We've been discussing the VGA's into the ground, but I think I've got something to add to the discussion here. I can agree that there's a whole heap of awkward elements still stuck right up against this show. The obligatory "Booth Babes", heaping tons of Spike Personalities, and an easily questionable award distribution. Yes, the VGAs, as they are, are not the best award show ever for the video game industry.
But, its not that bad.
Because really guys, what do we, gamer culture, need from an awards show? Movie fans and enthusiasts get to see their favorite stars and movies that they enjoyed praised and recognized for their hard work. Music fans want to be entertained by their award show, looking to shows for a touch of drama and a few standout performances by hot and new artists. And for long time enthusiast, you want a sense that there a preservation and respect for previous generations. Wouldn't we want something similar from our video game awards shows?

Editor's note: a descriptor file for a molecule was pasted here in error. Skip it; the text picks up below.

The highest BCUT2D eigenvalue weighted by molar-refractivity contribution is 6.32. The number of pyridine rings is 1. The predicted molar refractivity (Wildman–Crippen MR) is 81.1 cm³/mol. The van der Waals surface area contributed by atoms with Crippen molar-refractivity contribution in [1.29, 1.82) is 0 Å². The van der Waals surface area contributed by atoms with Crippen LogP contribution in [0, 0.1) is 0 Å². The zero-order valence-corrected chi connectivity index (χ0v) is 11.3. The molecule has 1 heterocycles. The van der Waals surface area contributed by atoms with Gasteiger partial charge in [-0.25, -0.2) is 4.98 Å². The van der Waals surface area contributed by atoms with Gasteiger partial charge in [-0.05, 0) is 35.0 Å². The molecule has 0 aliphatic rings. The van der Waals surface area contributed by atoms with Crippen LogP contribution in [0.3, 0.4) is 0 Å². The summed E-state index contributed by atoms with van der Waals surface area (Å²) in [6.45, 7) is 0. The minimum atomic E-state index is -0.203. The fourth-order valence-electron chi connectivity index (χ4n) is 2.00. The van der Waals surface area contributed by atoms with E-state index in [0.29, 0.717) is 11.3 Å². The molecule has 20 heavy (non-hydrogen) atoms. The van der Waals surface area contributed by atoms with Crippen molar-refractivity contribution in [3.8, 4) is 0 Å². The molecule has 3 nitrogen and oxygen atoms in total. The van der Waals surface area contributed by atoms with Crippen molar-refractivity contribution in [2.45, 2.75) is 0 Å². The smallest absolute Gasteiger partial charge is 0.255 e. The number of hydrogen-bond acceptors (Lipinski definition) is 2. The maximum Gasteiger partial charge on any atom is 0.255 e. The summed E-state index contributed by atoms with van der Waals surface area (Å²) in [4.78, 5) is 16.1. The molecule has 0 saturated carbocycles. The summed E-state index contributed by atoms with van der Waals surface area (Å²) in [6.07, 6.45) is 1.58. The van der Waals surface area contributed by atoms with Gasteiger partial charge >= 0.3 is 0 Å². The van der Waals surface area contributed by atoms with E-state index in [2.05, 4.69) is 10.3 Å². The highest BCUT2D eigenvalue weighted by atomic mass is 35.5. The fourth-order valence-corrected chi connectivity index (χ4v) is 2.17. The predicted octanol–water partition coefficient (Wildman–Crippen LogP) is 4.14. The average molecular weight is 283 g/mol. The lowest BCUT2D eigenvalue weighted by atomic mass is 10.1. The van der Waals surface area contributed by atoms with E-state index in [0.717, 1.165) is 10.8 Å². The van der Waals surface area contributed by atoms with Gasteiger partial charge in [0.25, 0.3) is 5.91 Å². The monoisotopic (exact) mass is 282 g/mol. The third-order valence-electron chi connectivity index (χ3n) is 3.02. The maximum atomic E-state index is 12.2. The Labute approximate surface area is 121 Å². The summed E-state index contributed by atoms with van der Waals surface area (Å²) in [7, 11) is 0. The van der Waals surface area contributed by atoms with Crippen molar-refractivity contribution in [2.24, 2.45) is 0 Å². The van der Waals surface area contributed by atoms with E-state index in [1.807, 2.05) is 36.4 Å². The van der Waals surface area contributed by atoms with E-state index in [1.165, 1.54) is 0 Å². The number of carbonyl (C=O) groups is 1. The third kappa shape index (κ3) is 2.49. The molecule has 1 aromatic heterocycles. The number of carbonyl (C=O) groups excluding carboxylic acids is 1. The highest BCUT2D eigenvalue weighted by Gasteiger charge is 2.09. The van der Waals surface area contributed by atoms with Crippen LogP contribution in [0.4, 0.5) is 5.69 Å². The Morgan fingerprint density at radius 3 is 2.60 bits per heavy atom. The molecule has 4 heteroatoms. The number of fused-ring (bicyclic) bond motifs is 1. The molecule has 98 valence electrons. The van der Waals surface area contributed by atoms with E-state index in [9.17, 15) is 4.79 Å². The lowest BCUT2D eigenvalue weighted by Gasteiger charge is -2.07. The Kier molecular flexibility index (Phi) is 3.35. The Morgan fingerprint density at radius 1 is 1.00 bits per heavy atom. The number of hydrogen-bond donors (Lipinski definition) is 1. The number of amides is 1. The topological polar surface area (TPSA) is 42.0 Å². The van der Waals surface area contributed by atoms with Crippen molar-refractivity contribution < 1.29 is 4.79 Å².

One of if not the best thing at the VGAs was seeing a very important shift from "games" receiving awards, to actual development teams and game makers receiving awards on behalf of their studios. Some of them seemed genuiinely touched! Say what you will about Hugh Jackman firing off a cheesy acceptance speech, and Megan Fox getting some ridiculous award. Around all that, we got to see a handful of people that actually make these games receive some acknowledgement beyond having their name not scroll across the screen because you skipped the credits when you beat the game.
These awards shows should be about those people for most of its duration. Unfortunately, gaming is a disadvantage here: game makers are generally far less charismatic as actresses and actors, or even directors and producers. While certainly there's a number of eloquent, trainable people in the industry, its got to be an inherent challenge to put them on stage and ask them to present. Its just not what they do.